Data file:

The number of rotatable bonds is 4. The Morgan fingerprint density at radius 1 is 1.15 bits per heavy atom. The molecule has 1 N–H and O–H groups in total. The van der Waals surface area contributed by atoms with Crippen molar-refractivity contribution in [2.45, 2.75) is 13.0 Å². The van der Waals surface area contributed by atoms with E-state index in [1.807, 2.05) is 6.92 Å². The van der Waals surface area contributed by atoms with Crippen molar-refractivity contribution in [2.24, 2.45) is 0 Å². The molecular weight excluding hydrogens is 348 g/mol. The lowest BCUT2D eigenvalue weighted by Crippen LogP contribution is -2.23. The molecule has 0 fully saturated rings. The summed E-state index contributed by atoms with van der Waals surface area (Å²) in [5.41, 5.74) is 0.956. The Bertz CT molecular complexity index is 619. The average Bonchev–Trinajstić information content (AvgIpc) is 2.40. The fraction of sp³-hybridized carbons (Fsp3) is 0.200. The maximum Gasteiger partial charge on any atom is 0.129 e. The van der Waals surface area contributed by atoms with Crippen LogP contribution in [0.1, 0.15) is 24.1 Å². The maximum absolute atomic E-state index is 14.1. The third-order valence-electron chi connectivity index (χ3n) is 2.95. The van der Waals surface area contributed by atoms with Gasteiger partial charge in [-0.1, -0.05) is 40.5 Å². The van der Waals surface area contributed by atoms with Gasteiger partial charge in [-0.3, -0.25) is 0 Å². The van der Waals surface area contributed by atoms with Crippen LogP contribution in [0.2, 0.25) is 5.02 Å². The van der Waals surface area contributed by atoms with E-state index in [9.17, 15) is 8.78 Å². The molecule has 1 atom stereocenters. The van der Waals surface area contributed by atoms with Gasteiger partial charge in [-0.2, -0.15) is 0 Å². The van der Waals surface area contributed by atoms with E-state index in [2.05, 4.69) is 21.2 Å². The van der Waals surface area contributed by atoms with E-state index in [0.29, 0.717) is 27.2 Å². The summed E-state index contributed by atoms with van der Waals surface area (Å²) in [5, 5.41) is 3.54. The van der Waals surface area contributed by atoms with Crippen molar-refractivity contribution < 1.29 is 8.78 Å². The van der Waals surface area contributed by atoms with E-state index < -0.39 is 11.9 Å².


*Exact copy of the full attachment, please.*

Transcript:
The number of rotatable bonds is 4. The Morgan fingerprint density at radius 1 is 1.15 bits per heavy atom. The molecule has 1 N–H and O–H groups in total. The van der Waals surface area contributed by atoms with Crippen molar-refractivity contribution in [2.45, 2.75) is 13.0 Å². The van der Waals surface area contributed by atoms with E-state index in [1.807, 2.05) is 6.92 Å². The van der Waals surface area contributed by atoms with Crippen molar-refractivity contribution in [2.24, 2.45) is 0 Å². The molecular weight excluding hydrogens is 348 g/mol. The lowest BCUT2D eigenvalue weighted by Crippen LogP contribution is -2.23. The molecule has 0 fully saturated rings. The summed E-state index contributed by atoms with van der Waals surface area (Å²) in [5.41, 5.74) is 0.956. The Bertz CT molecular complexity index is 619. The average Bonchev–Trinajstić information content (AvgIpc) is 2.40. The fraction of sp³-hybridized carbons (Fsp3) is 0.200. The maximum Gasteiger partial charge on any atom is 0.129 e. The van der Waals surface area contributed by atoms with Crippen LogP contribution in [0.1, 0.15) is 24.1 Å². The maximum absolute atomic E-state index is 14.1. The third-order valence-electron chi connectivity index (χ3n) is 2.95. The van der Waals surface area contributed by atoms with Gasteiger partial charge in [-0.1, -0.05) is 40.5 Å². The van der Waals surface area contributed by atoms with Gasteiger partial charge in [-0.3, -0.25) is 0 Å². The van der Waals surface area contributed by atoms with Crippen LogP contribution in [0.2, 0.25) is 5.02 Å². The van der Waals surface area contributed by atoms with E-state index in [9.17, 15) is 8.78 Å². The molecule has 1 atom stereocenters. The van der Waals surface area contributed by atoms with Gasteiger partial charge in [-0.2, -0.15) is 0 Å². The van der Waals surface area contributed by atoms with E-state index in [2.05, 4.69) is 21.2 Å². The van der Waals surface area contributed by atoms with E-state index in [0.29, 0.717) is 27.2 Å². The summed E-state index contributed by atoms with van der Waals surface area (Å²) in [5, 5.41) is 3.54. The van der Waals surface area contributed by atoms with Crippen molar-refractivity contribution < 1.29 is 8.78 Å². The van der Waals surface area contributed by atoms with E-state index < -0.39 is 11.9 Å².